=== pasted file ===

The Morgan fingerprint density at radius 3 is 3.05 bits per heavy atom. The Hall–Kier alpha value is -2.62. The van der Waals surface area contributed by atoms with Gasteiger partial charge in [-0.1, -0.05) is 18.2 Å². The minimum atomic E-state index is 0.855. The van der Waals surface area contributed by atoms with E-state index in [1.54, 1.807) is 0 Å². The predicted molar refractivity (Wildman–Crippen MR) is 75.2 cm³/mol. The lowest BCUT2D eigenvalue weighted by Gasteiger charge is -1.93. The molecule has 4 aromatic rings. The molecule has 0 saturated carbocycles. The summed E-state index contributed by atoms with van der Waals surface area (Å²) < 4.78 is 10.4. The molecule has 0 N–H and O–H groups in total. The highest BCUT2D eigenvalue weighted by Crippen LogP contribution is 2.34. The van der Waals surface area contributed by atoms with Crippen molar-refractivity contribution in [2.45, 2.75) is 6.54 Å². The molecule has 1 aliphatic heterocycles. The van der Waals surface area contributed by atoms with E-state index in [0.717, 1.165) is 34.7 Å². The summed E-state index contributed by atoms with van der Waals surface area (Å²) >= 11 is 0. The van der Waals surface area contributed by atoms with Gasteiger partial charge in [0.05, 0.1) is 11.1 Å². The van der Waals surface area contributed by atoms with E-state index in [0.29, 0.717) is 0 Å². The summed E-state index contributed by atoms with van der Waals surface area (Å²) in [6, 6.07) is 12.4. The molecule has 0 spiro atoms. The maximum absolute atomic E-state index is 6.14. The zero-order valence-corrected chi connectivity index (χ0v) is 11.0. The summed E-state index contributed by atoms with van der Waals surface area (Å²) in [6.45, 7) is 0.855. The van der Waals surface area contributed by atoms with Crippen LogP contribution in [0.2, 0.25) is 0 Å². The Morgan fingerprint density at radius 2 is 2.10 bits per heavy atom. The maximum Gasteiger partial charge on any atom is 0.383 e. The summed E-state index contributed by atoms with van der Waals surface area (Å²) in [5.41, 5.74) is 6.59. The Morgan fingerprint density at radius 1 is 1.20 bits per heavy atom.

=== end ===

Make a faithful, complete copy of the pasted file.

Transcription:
The Morgan fingerprint density at radius 3 is 3.05 bits per heavy atom. The Hall–Kier alpha value is -2.62. The van der Waals surface area contributed by atoms with Gasteiger partial charge in [-0.1, -0.05) is 18.2 Å². The minimum atomic E-state index is 0.855. The van der Waals surface area contributed by atoms with E-state index in [1.54, 1.807) is 0 Å². The predicted molar refractivity (Wildman–Crippen MR) is 75.2 cm³/mol. The lowest BCUT2D eigenvalue weighted by Gasteiger charge is -1.93. The molecule has 4 aromatic rings. The molecule has 0 saturated carbocycles. The summed E-state index contributed by atoms with van der Waals surface area (Å²) < 4.78 is 10.4. The molecule has 0 N–H and O–H groups in total. The highest BCUT2D eigenvalue weighted by Crippen LogP contribution is 2.34. The van der Waals surface area contributed by atoms with Crippen molar-refractivity contribution in [2.45, 2.75) is 6.54 Å². The molecule has 1 aliphatic heterocycles. The van der Waals surface area contributed by atoms with E-state index in [0.717, 1.165) is 34.7 Å². The summed E-state index contributed by atoms with van der Waals surface area (Å²) >= 11 is 0. The van der Waals surface area contributed by atoms with Gasteiger partial charge in [0.05, 0.1) is 11.1 Å². The van der Waals surface area contributed by atoms with E-state index in [0.29, 0.717) is 0 Å². The summed E-state index contributed by atoms with van der Waals surface area (Å²) in [6, 6.07) is 12.4. The molecule has 0 spiro atoms. The maximum absolute atomic E-state index is 6.14. The zero-order valence-corrected chi connectivity index (χ0v) is 11.0. The summed E-state index contributed by atoms with van der Waals surface area (Å²) in [6.45, 7) is 0.855. The van der Waals surface area contributed by atoms with Crippen LogP contribution in [0.2, 0.25) is 0 Å². The Morgan fingerprint density at radius 2 is 2.10 bits per heavy atom. The maximum Gasteiger partial charge on any atom is 0.383 e. The summed E-state index contributed by atoms with van der Waals surface area (Å²) in [5.41, 5.74) is 6.59. The Morgan fingerprint density at radius 1 is 1.20 bits per heavy atom.